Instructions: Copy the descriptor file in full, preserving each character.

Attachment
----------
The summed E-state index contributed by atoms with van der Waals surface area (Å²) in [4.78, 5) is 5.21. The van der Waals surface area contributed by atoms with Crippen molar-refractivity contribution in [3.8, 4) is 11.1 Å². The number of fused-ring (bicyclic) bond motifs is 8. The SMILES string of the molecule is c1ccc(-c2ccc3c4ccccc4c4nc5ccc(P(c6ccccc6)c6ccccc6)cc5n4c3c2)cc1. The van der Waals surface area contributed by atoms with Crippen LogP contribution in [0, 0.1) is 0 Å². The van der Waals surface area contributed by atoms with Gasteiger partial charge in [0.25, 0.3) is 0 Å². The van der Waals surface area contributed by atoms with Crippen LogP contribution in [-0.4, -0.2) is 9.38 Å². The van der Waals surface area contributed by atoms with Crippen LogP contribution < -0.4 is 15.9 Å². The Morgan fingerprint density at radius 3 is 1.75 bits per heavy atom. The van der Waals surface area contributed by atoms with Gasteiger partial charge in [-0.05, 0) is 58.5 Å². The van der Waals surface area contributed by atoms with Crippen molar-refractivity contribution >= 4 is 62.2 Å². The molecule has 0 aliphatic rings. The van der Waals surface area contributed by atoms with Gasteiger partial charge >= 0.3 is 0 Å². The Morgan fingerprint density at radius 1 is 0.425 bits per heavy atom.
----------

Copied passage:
The summed E-state index contributed by atoms with van der Waals surface area (Å²) in [4.78, 5) is 5.21. The van der Waals surface area contributed by atoms with Crippen molar-refractivity contribution in [3.8, 4) is 11.1 Å². The number of fused-ring (bicyclic) bond motifs is 8. The SMILES string of the molecule is c1ccc(-c2ccc3c4ccccc4c4nc5ccc(P(c6ccccc6)c6ccccc6)cc5n4c3c2)cc1. The van der Waals surface area contributed by atoms with Crippen LogP contribution in [0, 0.1) is 0 Å². The van der Waals surface area contributed by atoms with Gasteiger partial charge in [0.25, 0.3) is 0 Å². The van der Waals surface area contributed by atoms with Crippen LogP contribution in [-0.4, -0.2) is 9.38 Å². The van der Waals surface area contributed by atoms with Crippen LogP contribution < -0.4 is 15.9 Å². The Morgan fingerprint density at radius 3 is 1.75 bits per heavy atom. The van der Waals surface area contributed by atoms with Gasteiger partial charge in [-0.05, 0) is 58.5 Å². The van der Waals surface area contributed by atoms with Crippen molar-refractivity contribution >= 4 is 62.2 Å². The molecule has 0 aliphatic rings. The van der Waals surface area contributed by atoms with Gasteiger partial charge >= 0.3 is 0 Å². The Morgan fingerprint density at radius 1 is 0.425 bits per heavy atom.